In Florida, a mortgage foreclosure action will not automatically result in a deficiency judgment. In other words, just because you lose property in foreclosure does not mean you will remain personally liable for money owed to the lender. To obtain a deficiency judgment against the borrower after the foreclosure sale, the mortgage lender must file a motion for a deficiency and allege the property’s value and the amount of the deficiency. The homeowner can defend the motion and can contest the lender’s valuation. If the homeowner files a defense the court must hold a separate hearing on the lender’s request for deficiency liability.
At a hearing on a motion for deficiency judgment, the mortgage lender has to show the court evidence that the property’s value on the sale date was less than balance owed on the note. Evidence of value requires the lender to produce an expert value witness. However, the homeowner/borrower can base her/his own value upon his/her own appraisal, or, use the local government’s tax assessed value as evidence of value. The borrower can bring to the hearing his own valuation expert. If the court finds that the foreclosed property was worth more than note balance on sale date the court will not give the mortgage lender a deficiency judgment against the borrower. A 2013 Florida statute gives the mortgage lender one year to file a motion for deficiency. Under the old law a lender could file a new and separate claim for deficiency up to five years after the foreclosure sale date.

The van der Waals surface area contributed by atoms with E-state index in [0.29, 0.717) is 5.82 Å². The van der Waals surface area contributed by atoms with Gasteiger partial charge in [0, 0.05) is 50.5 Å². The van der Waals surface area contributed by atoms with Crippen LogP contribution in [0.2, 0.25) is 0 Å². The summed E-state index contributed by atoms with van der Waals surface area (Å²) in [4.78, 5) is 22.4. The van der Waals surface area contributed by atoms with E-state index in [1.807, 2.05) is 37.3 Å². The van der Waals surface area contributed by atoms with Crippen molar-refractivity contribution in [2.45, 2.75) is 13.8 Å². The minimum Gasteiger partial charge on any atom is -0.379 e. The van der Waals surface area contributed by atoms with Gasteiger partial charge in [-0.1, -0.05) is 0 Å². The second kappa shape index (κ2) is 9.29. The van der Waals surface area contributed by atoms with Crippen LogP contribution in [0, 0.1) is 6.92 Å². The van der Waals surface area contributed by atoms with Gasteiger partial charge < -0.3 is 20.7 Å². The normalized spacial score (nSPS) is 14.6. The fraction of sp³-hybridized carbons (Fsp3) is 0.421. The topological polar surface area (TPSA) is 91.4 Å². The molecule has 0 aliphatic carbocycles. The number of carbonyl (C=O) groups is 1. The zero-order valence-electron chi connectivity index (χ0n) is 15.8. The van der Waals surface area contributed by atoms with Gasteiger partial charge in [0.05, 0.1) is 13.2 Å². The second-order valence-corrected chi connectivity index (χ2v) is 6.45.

If you have been served in a lawsuit recently by Dyck-O’Neal, you are not alone. This debt collector has purchased rights to older claims and is filing suit to establish a deficiency judgment from the lender that previously foreclosed and are trying to collect pennies on the dollar. The public records show that they are serving individuals throughout the state of Florida in order to obtain deficiency judgments against consumers. Dyck-O’Neal is being represented in many of these cases by The Law Offices of Daniel C. Consuegra.
What is a deficiency judgment
For those individuals who have had a foreclose judgment entered against them before July of 2013, the foreclosing lender had five (5) years to seek a deficiency judgment. However, the statutes were amended to reflect that all foreclosure judgment creditors have until July 2014 to enforce the deficiency judgment.
Florida homeowners that had faced foreclosure, and perhaps lost or simply did not defend their suit, are now in a panic. After being served, it is hard to make an informed decision regarding this matter. Sure, you may now be doing much better than you were at the time the judgment was entered. This is what Dyck O’Neal is counting on. While you can see from my other posts, there are defenses to foreclosure cases, and there are also defenses to deficiency judgments, but to put it succinctly fighting a deficiency in court adds to the amount the bank will seek against you. If they do get a judgment, they will then try to garnish your wages or attach liens against your personal property or garnish wages. It is important that you understand that a settlement, and not a final hearing, may be in your best interest.
An attorney can help in a settlement negotiation on lawsuits for a deficiency judgment. If you have recently been served with a lawsuit filed by Dyck-O’Neal and would like to know your options, please contact my office at 888-877-5103 or email me to set up a consultation.